The main challenge of the precautionary landing is the approach in slow flight configuration to perform a short landing. The objective is to land into the wind, if possible at 1.3 Vs0 maximum or according to the flight manual! At these speeds, leaving less room to manoeuver, the pilot must be extremely careful and have dexterity in his maneuvers, hence the importance of practicing. The pilot must control both his approach speed, but also his descent speed.

In summary, the precautionary landing is a technique that every pilot should master to the point of feeling very comfortable to execute it if necessary. Consider going out with an instructor to practice it and even land on a grass track that you do not know. There are also several security elements that you should be aware of. For example, the pilot should, just before touching down, turn off the ignition and the fuel inlet to minimize the risk of fire if the airplane were to be damaged. It is also important to prepare the passengers in the briefing before landing your plane. So there are several details that you should review with your instructor.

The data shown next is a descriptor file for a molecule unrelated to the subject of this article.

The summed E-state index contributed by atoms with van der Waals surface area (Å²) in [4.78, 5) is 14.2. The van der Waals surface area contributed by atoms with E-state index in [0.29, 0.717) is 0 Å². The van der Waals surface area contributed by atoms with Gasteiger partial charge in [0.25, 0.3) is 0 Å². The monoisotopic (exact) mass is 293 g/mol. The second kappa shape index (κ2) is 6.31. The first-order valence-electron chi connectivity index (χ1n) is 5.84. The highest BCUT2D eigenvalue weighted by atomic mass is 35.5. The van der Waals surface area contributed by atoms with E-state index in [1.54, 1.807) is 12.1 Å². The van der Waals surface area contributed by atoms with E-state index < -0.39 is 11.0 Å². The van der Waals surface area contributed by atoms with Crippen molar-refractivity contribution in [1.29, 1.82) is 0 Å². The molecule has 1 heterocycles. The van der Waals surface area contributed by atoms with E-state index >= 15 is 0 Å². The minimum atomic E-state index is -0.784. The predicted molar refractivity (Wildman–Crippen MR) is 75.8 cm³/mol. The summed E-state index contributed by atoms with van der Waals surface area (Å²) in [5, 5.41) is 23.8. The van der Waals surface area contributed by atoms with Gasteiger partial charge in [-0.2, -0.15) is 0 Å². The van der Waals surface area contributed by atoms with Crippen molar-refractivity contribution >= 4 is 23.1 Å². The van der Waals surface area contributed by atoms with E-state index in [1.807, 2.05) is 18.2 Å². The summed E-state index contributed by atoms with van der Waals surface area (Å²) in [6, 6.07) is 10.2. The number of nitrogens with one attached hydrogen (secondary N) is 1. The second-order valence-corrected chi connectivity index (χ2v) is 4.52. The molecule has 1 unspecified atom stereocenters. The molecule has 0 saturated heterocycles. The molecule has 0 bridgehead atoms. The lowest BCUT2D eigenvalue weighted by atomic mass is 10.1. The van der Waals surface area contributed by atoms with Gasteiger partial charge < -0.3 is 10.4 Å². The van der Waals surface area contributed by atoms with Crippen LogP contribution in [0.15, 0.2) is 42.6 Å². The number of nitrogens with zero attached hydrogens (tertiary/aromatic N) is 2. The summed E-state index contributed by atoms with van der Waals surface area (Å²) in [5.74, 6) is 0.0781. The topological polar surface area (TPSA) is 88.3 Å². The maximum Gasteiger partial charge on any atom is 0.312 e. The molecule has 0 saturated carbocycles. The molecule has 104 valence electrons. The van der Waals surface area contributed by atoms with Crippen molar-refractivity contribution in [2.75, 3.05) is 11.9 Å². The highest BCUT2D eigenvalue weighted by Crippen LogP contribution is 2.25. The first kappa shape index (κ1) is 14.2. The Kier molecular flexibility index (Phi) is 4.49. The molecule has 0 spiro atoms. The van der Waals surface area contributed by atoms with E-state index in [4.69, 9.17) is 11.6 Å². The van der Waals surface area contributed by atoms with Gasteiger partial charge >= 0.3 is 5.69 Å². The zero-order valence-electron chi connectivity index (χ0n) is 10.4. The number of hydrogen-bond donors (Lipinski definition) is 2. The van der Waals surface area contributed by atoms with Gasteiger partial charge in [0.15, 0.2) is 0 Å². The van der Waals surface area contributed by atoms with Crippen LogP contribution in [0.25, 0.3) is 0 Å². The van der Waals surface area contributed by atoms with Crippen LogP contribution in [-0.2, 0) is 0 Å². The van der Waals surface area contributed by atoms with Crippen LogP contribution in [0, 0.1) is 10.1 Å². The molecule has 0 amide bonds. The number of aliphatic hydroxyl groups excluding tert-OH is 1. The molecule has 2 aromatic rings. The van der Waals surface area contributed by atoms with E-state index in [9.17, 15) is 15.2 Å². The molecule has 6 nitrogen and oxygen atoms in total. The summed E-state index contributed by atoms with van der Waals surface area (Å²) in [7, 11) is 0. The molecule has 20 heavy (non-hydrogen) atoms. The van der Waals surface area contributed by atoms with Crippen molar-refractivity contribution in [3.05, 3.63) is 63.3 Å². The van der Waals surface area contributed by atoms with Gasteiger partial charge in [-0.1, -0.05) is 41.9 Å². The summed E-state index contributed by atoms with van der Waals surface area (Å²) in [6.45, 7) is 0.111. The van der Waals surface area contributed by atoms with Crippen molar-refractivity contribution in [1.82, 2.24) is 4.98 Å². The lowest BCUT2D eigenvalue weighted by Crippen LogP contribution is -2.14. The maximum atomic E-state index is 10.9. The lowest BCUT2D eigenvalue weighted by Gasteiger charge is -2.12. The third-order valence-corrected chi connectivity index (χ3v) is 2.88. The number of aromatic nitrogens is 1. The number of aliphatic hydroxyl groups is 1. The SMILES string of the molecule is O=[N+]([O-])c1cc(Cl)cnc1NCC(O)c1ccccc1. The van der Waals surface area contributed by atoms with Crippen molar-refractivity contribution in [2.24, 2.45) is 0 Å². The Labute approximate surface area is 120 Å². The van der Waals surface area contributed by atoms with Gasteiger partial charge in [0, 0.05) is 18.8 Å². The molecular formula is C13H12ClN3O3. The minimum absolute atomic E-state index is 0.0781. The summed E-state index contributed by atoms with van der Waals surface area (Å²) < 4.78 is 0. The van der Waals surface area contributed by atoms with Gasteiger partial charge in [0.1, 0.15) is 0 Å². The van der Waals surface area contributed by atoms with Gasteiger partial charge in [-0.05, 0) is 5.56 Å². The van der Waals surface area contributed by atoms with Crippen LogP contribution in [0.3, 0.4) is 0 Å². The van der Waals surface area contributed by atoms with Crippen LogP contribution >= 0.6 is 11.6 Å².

Have a good flight.

Contributed by Gilles Jean
Photo: Pilot Workshops

Mauricie Common Frequency Area: 122.7 MHz

Nav Canada has now updated the Montreal VNC chart and CFS to include the Mauricie Common Frequency area which is 122.7 MHz.

Caution: The Trois-Rivières (CYRQ) MF frequency remains 122.35 MHz.

Do you check your ELT after a flight?

Recently, on the south shore of Montreal, many saw a C-130 Hercules flying at low altitude. A pleasure flight? NO. They were looking for the origin of a signal on 121.5 MHz. The case was finally resolved. An ELT had tripped and it was not due to a plane crash!

Do you remember to check your ELT 121.5 after every flight? If your ELT 121.5 was triggered during landing and you do nothing, the consequences for the entire search and rescue system (Royal Canadian Air Force and SERABEC) will be most costly not to mention that resources will be allocated to the detriment of a potential real emergency.

The number of such incidents and the time spent responding to false alerts can be reduced by taking the following actions:

  • Make sure the ELT is part of the pre-flight check:
    • Check that the ELT is secure and free from corrosion and that the antenna connections are secure.